Classic Thunderbird Club International
Gil's Garage
Gil Baumgartner
CTCI Authenticity Chairman
Disc Brake Performance

Two types of combination valves are shown in picture 1. When installing a combination valve follow the suppliers instructions. Also shown in picture 2 is a residual pressure valve installed to the left in the rear brake line at the existing brass block.

Several companies are offering after market front disc brake kits for the 1955/56/57 Thunderbirds. Disc brakes when properly installed will outperform the original drum brakes. The performance is especially noticeable while stopping in a straight line; pull from side to side is eliminated.

Disc brakes became an option on some Ford vehicles from the factory in the early sixties. FoMoCo provided a proportioning system on all their vehicles as part of the overall package. The proportioning valve soon evolved into a combination valve which provided proportioned pressure to the rear brakes and metered pressure to the front disc brakes. The basic conversion kits for the Thunderbirds do not contain a combination valve.

Disc brakes without a proportioning/metering system will work.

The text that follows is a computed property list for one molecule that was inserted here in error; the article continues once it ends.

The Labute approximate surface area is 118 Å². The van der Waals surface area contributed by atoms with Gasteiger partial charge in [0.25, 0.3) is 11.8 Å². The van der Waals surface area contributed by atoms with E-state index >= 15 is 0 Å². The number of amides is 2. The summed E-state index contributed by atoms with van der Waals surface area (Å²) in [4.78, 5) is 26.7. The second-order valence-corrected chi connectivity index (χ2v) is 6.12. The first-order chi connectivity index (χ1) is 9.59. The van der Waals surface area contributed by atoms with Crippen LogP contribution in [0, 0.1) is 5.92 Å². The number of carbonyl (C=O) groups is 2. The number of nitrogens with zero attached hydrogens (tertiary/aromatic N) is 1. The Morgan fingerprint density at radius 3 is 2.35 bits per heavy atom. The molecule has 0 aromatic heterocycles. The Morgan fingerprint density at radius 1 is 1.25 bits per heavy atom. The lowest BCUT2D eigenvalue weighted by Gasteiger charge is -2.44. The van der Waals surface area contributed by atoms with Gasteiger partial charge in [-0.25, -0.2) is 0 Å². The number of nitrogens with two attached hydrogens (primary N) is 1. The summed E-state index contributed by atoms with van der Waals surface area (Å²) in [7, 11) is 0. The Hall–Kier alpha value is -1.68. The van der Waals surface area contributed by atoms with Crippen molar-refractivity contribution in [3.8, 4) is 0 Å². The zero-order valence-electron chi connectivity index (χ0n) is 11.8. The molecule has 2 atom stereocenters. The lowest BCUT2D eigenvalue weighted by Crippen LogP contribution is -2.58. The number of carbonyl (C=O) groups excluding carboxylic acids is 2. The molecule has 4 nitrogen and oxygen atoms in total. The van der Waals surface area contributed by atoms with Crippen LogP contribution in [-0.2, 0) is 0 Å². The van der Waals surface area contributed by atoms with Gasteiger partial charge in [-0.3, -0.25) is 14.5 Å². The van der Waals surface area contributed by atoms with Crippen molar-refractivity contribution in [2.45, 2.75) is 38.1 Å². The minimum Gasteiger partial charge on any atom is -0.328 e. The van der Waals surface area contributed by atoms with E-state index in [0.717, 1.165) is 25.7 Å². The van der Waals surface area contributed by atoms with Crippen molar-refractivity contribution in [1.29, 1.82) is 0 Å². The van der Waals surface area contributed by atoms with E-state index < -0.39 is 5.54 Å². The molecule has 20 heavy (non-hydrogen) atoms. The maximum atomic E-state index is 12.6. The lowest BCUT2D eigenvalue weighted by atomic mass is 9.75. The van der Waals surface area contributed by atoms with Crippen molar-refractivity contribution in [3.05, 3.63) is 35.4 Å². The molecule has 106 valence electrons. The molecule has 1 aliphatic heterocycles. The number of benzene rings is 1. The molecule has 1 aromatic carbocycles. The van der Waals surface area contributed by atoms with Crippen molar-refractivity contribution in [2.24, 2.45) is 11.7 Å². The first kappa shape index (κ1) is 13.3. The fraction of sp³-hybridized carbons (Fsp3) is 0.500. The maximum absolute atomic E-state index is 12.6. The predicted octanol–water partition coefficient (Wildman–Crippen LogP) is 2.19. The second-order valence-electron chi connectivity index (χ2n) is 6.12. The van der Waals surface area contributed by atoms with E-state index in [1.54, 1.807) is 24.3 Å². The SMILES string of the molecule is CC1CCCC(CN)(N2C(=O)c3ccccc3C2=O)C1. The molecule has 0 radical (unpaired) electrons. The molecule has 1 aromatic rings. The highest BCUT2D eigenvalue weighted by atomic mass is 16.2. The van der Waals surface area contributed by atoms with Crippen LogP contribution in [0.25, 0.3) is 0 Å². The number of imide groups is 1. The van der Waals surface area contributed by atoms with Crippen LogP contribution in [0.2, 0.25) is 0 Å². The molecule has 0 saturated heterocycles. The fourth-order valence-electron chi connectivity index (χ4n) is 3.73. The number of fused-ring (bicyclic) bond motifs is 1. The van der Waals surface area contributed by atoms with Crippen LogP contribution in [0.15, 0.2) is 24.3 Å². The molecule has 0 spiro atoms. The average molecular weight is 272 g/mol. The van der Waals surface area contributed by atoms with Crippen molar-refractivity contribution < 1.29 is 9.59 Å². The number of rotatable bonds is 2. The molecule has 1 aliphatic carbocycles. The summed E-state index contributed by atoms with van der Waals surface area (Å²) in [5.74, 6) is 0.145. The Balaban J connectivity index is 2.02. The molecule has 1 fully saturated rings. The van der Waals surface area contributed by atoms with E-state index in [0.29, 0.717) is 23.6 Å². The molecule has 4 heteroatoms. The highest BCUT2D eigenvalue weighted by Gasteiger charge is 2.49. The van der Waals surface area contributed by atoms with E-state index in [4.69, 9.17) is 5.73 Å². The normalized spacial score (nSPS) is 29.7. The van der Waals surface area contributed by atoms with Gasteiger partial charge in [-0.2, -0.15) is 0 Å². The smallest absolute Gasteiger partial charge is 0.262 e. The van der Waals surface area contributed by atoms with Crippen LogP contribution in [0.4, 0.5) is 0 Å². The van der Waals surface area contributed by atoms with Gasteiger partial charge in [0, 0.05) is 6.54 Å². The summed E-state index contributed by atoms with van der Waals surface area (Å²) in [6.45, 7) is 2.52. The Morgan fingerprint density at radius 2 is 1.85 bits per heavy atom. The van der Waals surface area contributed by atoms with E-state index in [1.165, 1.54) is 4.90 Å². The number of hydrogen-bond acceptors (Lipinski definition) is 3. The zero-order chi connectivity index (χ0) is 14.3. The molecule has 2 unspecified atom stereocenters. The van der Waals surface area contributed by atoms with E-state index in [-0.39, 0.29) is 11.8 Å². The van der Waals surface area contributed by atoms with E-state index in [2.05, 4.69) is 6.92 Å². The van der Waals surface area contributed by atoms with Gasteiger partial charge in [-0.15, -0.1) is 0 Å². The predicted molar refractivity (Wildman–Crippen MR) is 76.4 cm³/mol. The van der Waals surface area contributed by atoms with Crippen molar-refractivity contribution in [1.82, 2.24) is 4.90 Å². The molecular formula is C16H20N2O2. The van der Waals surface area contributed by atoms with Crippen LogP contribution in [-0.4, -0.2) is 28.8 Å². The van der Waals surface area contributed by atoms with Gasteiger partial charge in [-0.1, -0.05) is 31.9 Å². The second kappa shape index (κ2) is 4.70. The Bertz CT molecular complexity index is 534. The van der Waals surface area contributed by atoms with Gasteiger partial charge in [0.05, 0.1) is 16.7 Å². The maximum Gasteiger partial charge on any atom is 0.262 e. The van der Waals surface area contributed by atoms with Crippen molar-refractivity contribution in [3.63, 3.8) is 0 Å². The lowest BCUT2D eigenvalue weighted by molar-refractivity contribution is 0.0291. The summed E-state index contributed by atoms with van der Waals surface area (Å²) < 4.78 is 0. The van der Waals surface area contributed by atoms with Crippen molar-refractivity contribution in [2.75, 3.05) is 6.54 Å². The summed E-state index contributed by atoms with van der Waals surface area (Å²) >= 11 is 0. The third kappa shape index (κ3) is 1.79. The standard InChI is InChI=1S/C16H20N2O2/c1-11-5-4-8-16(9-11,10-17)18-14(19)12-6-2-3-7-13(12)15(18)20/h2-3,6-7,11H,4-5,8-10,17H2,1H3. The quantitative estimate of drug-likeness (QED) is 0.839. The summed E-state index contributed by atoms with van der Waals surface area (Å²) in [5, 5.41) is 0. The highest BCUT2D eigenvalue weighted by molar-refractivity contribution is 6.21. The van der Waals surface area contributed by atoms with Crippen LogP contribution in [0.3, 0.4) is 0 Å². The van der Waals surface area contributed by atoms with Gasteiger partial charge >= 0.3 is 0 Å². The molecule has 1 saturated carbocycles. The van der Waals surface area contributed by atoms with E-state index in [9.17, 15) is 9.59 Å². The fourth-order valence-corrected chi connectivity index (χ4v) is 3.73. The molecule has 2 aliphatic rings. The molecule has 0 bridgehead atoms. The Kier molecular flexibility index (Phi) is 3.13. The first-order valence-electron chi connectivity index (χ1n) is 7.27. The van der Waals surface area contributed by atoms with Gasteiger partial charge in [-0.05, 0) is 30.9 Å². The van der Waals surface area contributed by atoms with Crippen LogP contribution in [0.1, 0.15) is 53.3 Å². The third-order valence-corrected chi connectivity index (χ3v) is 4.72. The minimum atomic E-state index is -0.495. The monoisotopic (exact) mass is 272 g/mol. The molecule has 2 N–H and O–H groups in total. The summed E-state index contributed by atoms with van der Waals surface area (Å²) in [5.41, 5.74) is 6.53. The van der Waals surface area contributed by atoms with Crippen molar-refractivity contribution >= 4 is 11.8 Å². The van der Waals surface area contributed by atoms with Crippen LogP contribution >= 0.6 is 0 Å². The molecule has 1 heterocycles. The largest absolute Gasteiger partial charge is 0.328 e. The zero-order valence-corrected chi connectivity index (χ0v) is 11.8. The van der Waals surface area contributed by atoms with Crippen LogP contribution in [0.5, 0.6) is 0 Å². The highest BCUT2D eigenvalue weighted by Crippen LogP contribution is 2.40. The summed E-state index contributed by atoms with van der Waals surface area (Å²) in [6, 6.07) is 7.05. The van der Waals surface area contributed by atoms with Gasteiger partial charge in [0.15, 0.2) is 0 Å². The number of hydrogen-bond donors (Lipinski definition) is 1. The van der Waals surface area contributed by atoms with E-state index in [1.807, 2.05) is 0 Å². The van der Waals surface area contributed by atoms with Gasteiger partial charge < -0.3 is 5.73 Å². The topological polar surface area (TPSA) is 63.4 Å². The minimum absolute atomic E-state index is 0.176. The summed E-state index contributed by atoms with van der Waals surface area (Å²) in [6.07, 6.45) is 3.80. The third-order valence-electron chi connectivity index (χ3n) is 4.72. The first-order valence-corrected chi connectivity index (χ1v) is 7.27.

However, in most cases the front brakes do almost 100% of the work in normal stop and go traffic even with the rear wheel cylinders reduced in size. In mountainous terrain during long down hill descent where the brakes are frequently tapped to keep the speed under control an overheat condition may occur on the front disc brakes. This overheat condition occurs because the rear shoes do not engage under light pedal pressure unless a combination valve and residual pressure valve is installed in the system. It is easy to determine if a combination valve is necessary when you convert to disc brakes. Jack your car up with all four wheels free to turn, press on the brake pedal until the front wheels lock if the rear brakes are not engaged keep pressing the pedal while turning a rear wheel until it locks, note the amount of pedal pressure required to lock the rear brakes compared to normal pedal pressure for stop and go driving.

The basic disc brake kits can be greatly enhanced by installing a combination valve (proportioning & metering valve). In addition a 10 lb residual pressure valve can be installed in the fluid line to rear brakes. A residual pressure valve is a one way check valve that maintains enough pressure on the rear brakes to keep the shoes close to the drums without drag resulting in a firmer pedal.

For more details on the combination and residual valves go to www.mpbrakes.com click on the technical section at the top of the home page then click on References (FAQ), then click on valves. Also read all the information on disc brakes, master cylinders and power brakes.

The combination and residual valves are available from www.mpbrakes.com and www.abspowerbrake.com.

Gil

Last modified: May 13 2010